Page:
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  • Writer's pictureAngie Chestnut

Only Two Paths

Robert Frost's 'The Road Not Taken' captures the imagination with the image of a traveller standing at a fork in the road. Frost describes the dilemma by say, 'long I stood and looked down one as far as I could to where it bent in the undergrowth...' The captivating part of the poem is that this imagery succinctly expresses our dilemma as travelers on the road of life. Each day, two paths emerge before us, and at the end of the day, we will look back and exclaim with Frost that the path we have chosen 'has made all the difference,' for better or worse. Two paths loom before us each day - and these paths have been spoken of and used as a vital teaching tool in the Church for more than 2000 years. In fact, in the early days of the Church (and even before that, as we will see) this teaching tool known as 'The Two Paths/Ways' was the primary method of discipling in the Church.

I first recognized this method of teaching as I was studying a little-known work of John Wesley's, what turned out to be, in essence, his own version of a catechism. Wesley produced a work called 'Instructions for Children' which he began to disburse to his field preachers to distribute among the Methodist connections scattered around England. This thin little work (about 36 pages) was also used to teach reading and discipleship to the children at Wesley's Kingswood school, a school he created to educate the children of the miners who lived in the rough suburb of Bristol, England. In his 'Instructions for Children' I noticed a pattern emerging. Wesley continually made sharp contrasts between wisdom and foolishness, darkness and light, God's way and the way of destruction - over and over again he would hold up two opposites for the consideration of his audience. And he was always very clear about the consequences and eventual destination of each path.

As I studied Wesley's 'Instructions for Children' I began to realize that he was tapping into a deeper tradition, and I followed the trail back through the history of the Church. I found that St. Augustine taught using a clear Two-Path model, suggesting that the things we love will dictate the direction of our lives, the path we will take. Other great thinkers of the early Church such as Clement of Alexandria and Ignatius of Antioch used a Two-Path format in their teaching and instruction of young disciples. And three of the most important documents in the early Church (the Didache, the Shepherd of Hermas and the Epistle of Barnabas) all employed the Two-Path format for large portions of their content. Continuing our march back to the core of Christianity, many scholars point to a number of similarities between the Didache and the Gospel of Matthew. While there may not be a direct connection between the two, scholars point to 'a number' of shared 'traditions' or sources between the two books. And of course, Matthew has given us the Sermon on the Mount in which Jesus declares, 'Enter through the narrow gate; for the gate is wide and the road is easy that leads to destruction, and there are many who take it. 14 For the gate is narrow and the road is hard that leads to life, and there are few who find it.' (Matthew 7:13-14)

One of the clearest examples of the Two-Ways formula may be found in the numerous virtue and vice lists seen scattered through the New Testament, such as the one in Colossians 3:5-14 where Paul clearly describes Two Ways of life: 'Put to death, therefore, whatever in you is earthly: fornication, impurity, passion, evil desire, and greed (which is idolatry) you must get rid of all such things—anger, wrath, malice, slander, and abusive language from your mouth. 9 Do not lie to one another, seeing that you have stripped off the old self with its practices 10 and have clothed yourselves with the new self...As God’s chosen ones, holy and beloved, clothe yourselves with compassion, kindness, humility, meekness, and patience. 13 Bear with one another and, if anyone has a complaint against another, forgive each other; just as the Lord has forgiven you, so you also must forgive. 14 Above all, clothe yourselves with love, which binds everything together in perfect harmony.' This pattern of Two Ways of life is also seen throughout the Old Testament, featured prominently in passages like Psalm 1, Ps 16, Ps. 119, Deuteronomy 5, Joshua 22, Proverbs 8, Jeremiah 21 and Zechariah 1.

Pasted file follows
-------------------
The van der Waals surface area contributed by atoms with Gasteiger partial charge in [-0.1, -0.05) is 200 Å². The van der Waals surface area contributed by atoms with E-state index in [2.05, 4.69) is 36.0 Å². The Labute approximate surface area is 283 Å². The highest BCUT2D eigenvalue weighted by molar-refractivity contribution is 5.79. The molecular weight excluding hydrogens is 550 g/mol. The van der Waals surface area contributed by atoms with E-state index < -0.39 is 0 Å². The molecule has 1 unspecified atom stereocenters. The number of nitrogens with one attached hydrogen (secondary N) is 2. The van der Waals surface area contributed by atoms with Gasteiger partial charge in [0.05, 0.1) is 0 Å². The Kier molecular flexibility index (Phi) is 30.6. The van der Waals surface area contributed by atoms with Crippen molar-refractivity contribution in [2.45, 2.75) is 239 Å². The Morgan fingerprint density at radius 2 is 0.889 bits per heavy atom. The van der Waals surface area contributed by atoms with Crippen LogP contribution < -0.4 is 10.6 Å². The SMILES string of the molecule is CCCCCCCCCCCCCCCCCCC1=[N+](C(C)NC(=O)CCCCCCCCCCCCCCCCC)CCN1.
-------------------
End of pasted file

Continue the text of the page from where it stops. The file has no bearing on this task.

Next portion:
All of this leaves me with questions. Why has this simplistic method been used so often? Why has the Church put so much faith in an educational delivery system this bland and homely? Aren't there other, more sophisticated methods of delivering knowledge, of forming and shaping people? Well, maybe there are, but this fact remains - this model continues to surface in the Church, thousands of years after the Psalmist instructed us about the Righteous and the Wicked, the diverging paths of Trees and chaff, and there must be a reason for that. Is it possible that the main reason is because, if we were honest, we all long for a third path? Isn't it feasible that God knows us so well, knows that given our choice, we'd create a third way - one that

wouldn't really be all that evil, wouldn't really hurt us or anyone else, it would just allow us to kind of interpret what God wanted us to do, and maybe lighten the load a bit, loosen the restraints just an inch. Would that really be so bad? Doesn't that kind of argument sound familiar? Perhaps God is right, maybe two paths are enough. And maybe Robert Frost is right too - the path we take makes all the difference in where we end up and what kinds of people we become. Lord, make our paths straight, and lead us in the way Everlasting, Amen.

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